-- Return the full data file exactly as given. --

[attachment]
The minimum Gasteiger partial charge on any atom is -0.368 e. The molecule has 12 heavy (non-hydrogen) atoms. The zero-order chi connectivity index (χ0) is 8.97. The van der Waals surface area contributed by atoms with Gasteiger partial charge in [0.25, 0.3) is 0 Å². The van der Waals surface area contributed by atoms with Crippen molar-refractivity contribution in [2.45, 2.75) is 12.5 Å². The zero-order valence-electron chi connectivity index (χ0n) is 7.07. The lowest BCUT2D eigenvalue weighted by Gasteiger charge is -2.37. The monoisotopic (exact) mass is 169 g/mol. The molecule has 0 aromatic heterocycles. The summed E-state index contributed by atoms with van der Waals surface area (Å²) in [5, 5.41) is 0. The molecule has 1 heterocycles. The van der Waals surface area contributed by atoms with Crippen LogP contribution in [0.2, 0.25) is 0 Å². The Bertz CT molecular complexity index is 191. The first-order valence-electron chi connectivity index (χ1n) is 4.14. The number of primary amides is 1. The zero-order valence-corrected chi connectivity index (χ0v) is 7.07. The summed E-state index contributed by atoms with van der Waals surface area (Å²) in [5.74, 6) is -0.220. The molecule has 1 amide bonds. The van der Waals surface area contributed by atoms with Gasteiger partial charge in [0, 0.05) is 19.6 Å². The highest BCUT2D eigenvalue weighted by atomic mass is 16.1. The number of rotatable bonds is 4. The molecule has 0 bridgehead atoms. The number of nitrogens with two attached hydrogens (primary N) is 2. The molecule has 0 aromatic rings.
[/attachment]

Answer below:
The minimum Gasteiger partial charge on any atom is -0.368 e. The molecule has 12 heavy (non-hydrogen) atoms. The zero-order chi connectivity index (χ0) is 8.97. The van der Waals surface area contributed by atoms with Gasteiger partial charge in [0.25, 0.3) is 0 Å². The van der Waals surface area contributed by atoms with Crippen molar-refractivity contribution in [2.45, 2.75) is 12.5 Å². The zero-order valence-electron chi connectivity index (χ0n) is 7.07. The lowest BCUT2D eigenvalue weighted by Gasteiger charge is -2.37. The monoisotopic (exact) mass is 169 g/mol. The molecule has 0 aromatic heterocycles. The summed E-state index contributed by atoms with van der Waals surface area (Å²) in [5, 5.41) is 0. The molecule has 1 heterocycles. The van der Waals surface area contributed by atoms with Crippen LogP contribution in [0.2, 0.25) is 0 Å². The Bertz CT molecular complexity index is 191. The first-order valence-electron chi connectivity index (χ1n) is 4.14. The number of primary amides is 1. The zero-order valence-corrected chi connectivity index (χ0v) is 7.07. The summed E-state index contributed by atoms with van der Waals surface area (Å²) in [5.74, 6) is -0.220. The molecule has 1 amide bonds. The van der Waals surface area contributed by atoms with Gasteiger partial charge in [0, 0.05) is 19.6 Å². The highest BCUT2D eigenvalue weighted by atomic mass is 16.1. The number of rotatable bonds is 4. The molecule has 0 bridgehead atoms. The number of nitrogens with two attached hydrogens (primary N) is 2. The molecule has 0 aromatic rings.